This is how many people got sick after the COVID-19 vaccine

Several coronavirus vaccines have passed clinical phase 3 trials in the US. If any of these are successful, infectious disease experts posit that things may return to normal around the spring of next year.

Currently, Moderna and Pfizer have made the biggest strides on this front; both pharmaceutical companies have produced doses that evidence a 95% efficacy rate.

The most present challenge for health officials in the meantime is informing clinicians on how to properly administer two vaccine shots at varying intervals.

In the time between shots, some patient samples have reported hang-over like symptoms including headache, nausea, and fatigue. For most, these reactions persist for about a day.

Even the most optimistic about the efficacy rates indexed above are curious about how the nation will react when doses are cleared for the general public. Sill, all measures seem to indicate historic breakthroughs in vaccinology research.

“I would still like to see all of the actual data, but what we’ve seen so far is absolutely remarkable,” says Paul Offit, a vaccine researcher at the Children’s Hospital of Philadelphia who is a member of an independent committee of vaccine experts that advises FDA.

Earlier today, Moderna announced that only 11 people of the 30,000 people featured in their efficacy trial who received two doses of their vaccine candidate, developed COVID-19 symptoms compared to the 185 symptomatic cases reported in a placebo group.

Moreover, no one in the vaccine group developed severe manifestations of COVID-19. The results were not impacted by ethnicity or gender.

“There were zero such COVID-19 cases among those vaccinated, but 30 in the placebo group. The company today plans to file a request for emergency use authorization (EUA) for its vaccine with the U.S. Food and Drug Administration (FDA), and is also seeking a similar green light from the European Medicines Agency.” The American Association for the Advancement of Science reports.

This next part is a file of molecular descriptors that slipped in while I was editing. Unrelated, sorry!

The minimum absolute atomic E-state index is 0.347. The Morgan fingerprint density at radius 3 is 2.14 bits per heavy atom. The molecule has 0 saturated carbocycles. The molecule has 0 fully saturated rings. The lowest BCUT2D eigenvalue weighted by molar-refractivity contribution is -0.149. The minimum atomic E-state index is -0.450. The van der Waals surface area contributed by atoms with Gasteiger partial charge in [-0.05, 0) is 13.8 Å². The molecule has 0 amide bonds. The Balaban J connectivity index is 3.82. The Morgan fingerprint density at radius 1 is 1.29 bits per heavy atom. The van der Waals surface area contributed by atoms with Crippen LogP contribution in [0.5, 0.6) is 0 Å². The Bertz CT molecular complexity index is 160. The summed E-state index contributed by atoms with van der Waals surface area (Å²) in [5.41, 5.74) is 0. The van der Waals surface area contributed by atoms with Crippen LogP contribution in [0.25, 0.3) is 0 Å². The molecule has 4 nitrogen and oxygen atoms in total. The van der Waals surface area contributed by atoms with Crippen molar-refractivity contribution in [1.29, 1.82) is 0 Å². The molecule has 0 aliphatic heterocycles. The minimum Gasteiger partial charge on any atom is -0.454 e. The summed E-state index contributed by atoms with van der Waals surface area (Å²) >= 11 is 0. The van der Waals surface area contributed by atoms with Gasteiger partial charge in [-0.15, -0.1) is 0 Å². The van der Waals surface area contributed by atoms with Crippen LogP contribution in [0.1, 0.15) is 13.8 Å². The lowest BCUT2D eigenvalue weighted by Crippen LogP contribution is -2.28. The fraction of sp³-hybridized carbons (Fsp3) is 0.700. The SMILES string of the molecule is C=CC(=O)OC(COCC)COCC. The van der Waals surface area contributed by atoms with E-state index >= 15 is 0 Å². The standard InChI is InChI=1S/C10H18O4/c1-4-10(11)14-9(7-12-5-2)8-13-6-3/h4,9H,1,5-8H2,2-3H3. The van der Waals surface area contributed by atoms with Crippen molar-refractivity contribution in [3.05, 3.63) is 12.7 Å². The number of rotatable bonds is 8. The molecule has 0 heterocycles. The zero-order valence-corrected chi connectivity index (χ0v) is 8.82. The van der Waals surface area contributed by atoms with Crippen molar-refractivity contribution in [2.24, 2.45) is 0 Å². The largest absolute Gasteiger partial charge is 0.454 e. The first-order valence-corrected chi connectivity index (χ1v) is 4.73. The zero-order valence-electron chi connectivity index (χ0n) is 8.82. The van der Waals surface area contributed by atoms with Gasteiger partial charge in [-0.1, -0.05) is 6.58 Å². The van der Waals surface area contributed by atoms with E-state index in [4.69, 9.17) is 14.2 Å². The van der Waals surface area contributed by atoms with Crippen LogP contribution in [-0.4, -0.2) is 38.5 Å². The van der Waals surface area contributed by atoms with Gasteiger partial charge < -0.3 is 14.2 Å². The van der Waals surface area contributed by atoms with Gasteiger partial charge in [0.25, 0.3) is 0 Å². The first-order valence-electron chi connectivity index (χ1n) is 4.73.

This kind of press has afforded public health officials the opportunity to urge populations to come back for a second vaccine shot even if the first one induced a mild-adverse reaction.

Two doses of Moderna’s vaccine reliably prevented clinically recognizable COVID-19 and categorically did so with respect to severe manifestations.

The company plans to administer 20 million vaccine doses to the US government by the end of 2020.

“The company will ask the FDA to review an expanded data set showing the vaccine is 94.1% effective at preventing Covid-19 and 100% effective at preventing severe cases of the disease. The FDA will meet with its advisory committee in December to review Pfizer’s and Moderna’s applications, medical correspondent, Elizabeth Cohen explained. “The first vaccinations in the United States are expected to take place “towards the latter part of December,” according to Dr. Anthony Fauci, director of the National Institute of Allergy and Infectious Diseases.”